Revenue, comps rise for Delhaize America in Q3
SALISBURY, N.C. — Network growth and higher retail inflation prompted growth in both revenue and comparable-store sales for Delhaize America, the U.S. division of Delhaize Group, for the third quarter ended Sept. 30.
Revenue realized a gain of 3.5% to $4.9 billion, compared with the year-ago period, while comparable-store sales jumped 1.9%. Delhaize, however, acknowledged that due to the economic environment and the decrease of consumer confidence, particularly in the southeastern United States, volume trends were down from the previous quarter.
The company also noted that operations were disrupted by Hurricane Irene, which resulted in the closing of 350 Food Lion stores for several days. Additionally, Delhaize America also accrued $10 million in other operating expenses — mainly due to product losses and inventory write-offs — which were partially offset by impairement reversals (worth $5 million) at Sweetbay banner stores.
Despite these setbacks, the company forged ahead with its relaunch of 200 Food Lion stores in Raleigh, N.C., and Chattanooga, Tenn., pilot markets, reporting that comparable-store sales growth increasingly outpaced the rest of the network, despite the additional price investments in the stores. Delhaize America said the company "intends to have completed the roll out of this work to between 700 and 800 stores in total by the end of 2012."
Delhaize America also said that its Bottom Dollar Food stores in Philadelphia have garnered positive feedback, while its Northeast Hannaford stores also saw a good performance, which was in line with the trends seen in the previous quarter.
Commenting on the results, Delhaize Group president and CEO Pierre-Olivier Beckers said, “We are pulling the right levers is evidenced by the momentum in the rebranded Food Lion markets that continue to deliver excellent results and outperform the rest of the network. At the same time, the economic environment, especially in the southeast of the U.S., continues to weigh on customer sentiment and their spending behavior.”
As of Sept. 30, Delhaize America had 1,640 supermarkets in operation.
Profits exceed estimates at Target
MINNEAPOLIS — Profits at Target grew 10.2% to 82 cents in the third quarter, compared with 74 cents the prior year, thanks to healthy sales growth and ongoing improvement in the company’s credit card business.
It was an impressive performance, as the company had forecast earnings per share would fall in a range of 70 cents to 75 cents, and analysts’ consensus estimate was 74 cents. The underlying strength of the quarter is more impressive if one-time tax gains from the prior year and expenses related to the start-up of operations in Canada are removed from the equation. Target’s third quarter 2010 results were aided by a 6 cents per share tax benefit, while this year’s third-quarter results were negatively affected by expenses of 5 cents per share from cost related to the Canadian market entry where the retailers first stores aren’t due to open until 2013. Excluding these variables, adjusted earnings per share increased 28% to 87 cents, compared with 68 cents.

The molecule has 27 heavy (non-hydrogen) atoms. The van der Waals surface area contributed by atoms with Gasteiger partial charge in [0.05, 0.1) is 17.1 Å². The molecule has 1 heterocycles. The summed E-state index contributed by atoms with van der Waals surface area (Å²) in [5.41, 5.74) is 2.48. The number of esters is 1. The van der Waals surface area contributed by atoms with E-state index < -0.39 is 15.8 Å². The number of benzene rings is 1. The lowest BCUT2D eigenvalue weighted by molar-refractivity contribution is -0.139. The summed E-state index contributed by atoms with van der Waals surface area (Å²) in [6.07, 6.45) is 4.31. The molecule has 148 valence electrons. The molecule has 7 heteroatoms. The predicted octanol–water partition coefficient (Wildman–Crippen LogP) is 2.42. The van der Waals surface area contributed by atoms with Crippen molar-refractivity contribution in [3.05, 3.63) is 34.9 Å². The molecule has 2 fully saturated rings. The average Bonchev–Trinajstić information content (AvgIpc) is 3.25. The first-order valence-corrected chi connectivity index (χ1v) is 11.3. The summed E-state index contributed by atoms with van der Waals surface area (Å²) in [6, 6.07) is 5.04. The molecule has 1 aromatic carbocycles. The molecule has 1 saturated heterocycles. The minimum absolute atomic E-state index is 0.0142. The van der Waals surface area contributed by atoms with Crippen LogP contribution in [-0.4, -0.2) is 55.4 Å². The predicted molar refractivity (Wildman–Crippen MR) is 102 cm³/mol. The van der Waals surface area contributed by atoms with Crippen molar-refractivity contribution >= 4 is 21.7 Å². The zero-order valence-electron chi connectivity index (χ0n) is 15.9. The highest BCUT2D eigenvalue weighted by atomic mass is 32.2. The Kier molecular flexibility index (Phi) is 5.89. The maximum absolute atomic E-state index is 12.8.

Target chairman, president and CEO Gregg Steinhafel said the company was very pleased with results that reflect strong performance of its U.S. retail and credit card businesses and that it has the right strategy and team in place to drive results.
Sales at the company stores increased 5.4% to $16.1 billion, compared with $15.2 billion the prior year, and same-store sales grew at 4.3%. The top-line growth translated to operating profits for the division that increased 14.1% to $931 million compared with $816 million. The company also reported that its gross margin rate declined to 30.5% from 30.6%, but expenses declined more significantly, dropping to 21.4% from 21.8%.
The company’s credit card segment also contributed to profits. Although the volume of receivables declined 9.9% to an average of $6.2 billion, the credit quality of the individuals who owe that debt is better, which means Target’s bad debt expenses declined to $40 million in the third quarter, compared with $110 million the prior year. As a result, the credit card segment’s operating profit increased 10% to $143 million, compared with $130 million.
American Express launches Target prepaid card
NEW YORK — American Express has announced the launch of the American Express for Target card, a reloadable prepaid card with no monthly or maintenance fees, available exclusively at more than 1,000 U.S. Target stores.
“We’re excited to partner with Target to provide consumers with a safe and secure everyday payment tool. This prepaid reloadable card is loaded with benefits synonymous with American Express such as roadside assistance, purchase protection, and global assist,” said Stefan Happ, SVP and general manager of American Express’ global payment options. “In addition, it delivers premium value to consumers, with no fees for monthly usage, balance inquiries, alerts or card replacement.”
The card is available at participating Target stores and funds can be loaded at the register using multiple loading options with the ability to reload in-store, online or by phone, according to American Express.
The card is an initial $3 load fee and costs and additional $3 for each subsequent in-store reload at participating Target stores. The first ATM withdrawal per month is free, while the rest are subject to a $3 fee (a separate ATM fee by the ATM owner may apply). There is no fee for monthly usage, balance inquiries, alerts or card replacement, American Express said, and funds do not expire.